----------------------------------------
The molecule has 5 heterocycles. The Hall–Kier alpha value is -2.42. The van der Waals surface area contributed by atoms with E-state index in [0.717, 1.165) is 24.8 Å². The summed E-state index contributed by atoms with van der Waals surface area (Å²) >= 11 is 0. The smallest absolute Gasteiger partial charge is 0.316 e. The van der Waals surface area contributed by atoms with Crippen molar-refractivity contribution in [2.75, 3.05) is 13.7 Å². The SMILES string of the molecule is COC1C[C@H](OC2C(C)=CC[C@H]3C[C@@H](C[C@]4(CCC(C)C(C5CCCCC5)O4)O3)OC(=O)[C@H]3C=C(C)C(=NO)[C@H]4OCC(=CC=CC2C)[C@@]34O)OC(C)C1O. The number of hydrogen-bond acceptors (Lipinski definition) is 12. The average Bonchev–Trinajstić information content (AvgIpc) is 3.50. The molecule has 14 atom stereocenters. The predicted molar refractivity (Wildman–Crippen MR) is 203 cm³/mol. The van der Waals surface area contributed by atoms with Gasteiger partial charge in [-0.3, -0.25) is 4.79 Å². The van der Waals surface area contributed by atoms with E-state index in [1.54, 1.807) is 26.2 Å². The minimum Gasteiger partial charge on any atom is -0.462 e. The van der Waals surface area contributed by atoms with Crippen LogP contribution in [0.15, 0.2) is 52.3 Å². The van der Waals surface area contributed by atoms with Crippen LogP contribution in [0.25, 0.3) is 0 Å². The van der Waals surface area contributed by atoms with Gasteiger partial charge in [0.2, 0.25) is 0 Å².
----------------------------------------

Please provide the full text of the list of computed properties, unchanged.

The molecule has 5 heterocycles. The Hall–Kier alpha value is -2.42. The van der Waals surface area contributed by atoms with E-state index in [0.717, 1.165) is 24.8 Å². The summed E-state index contributed by atoms with van der Waals surface area (Å²) >= 11 is 0. The smallest absolute Gasteiger partial charge is 0.316 e. The van der Waals surface area contributed by atoms with Crippen molar-refractivity contribution in [2.75, 3.05) is 13.7 Å². The SMILES string of the molecule is COC1C[C@H](OC2C(C)=CC[C@H]3C[C@@H](C[C@]4(CCC(C)C(C5CCCCC5)O4)O3)OC(=O)[C@H]3C=C(C)C(=NO)[C@H]4OCC(=CC=CC2C)[C@@]34O)OC(C)C1O. The number of hydrogen-bond acceptors (Lipinski definition) is 12. The average Bonchev–Trinajstić information content (AvgIpc) is 3.50. The molecule has 14 atom stereocenters. The predicted molar refractivity (Wildman–Crippen MR) is 203 cm³/mol. The van der Waals surface area contributed by atoms with Gasteiger partial charge in [-0.3, -0.25) is 4.79 Å². The van der Waals surface area contributed by atoms with E-state index in [1.54, 1.807) is 26.2 Å². The minimum Gasteiger partial charge on any atom is -0.462 e. The van der Waals surface area contributed by atoms with Crippen LogP contribution in [0.15, 0.2) is 52.3 Å². The van der Waals surface area contributed by atoms with Crippen LogP contribution in [0.25, 0.3) is 0 Å². The van der Waals surface area contributed by atoms with Gasteiger partial charge in [0.2, 0.25) is 0 Å².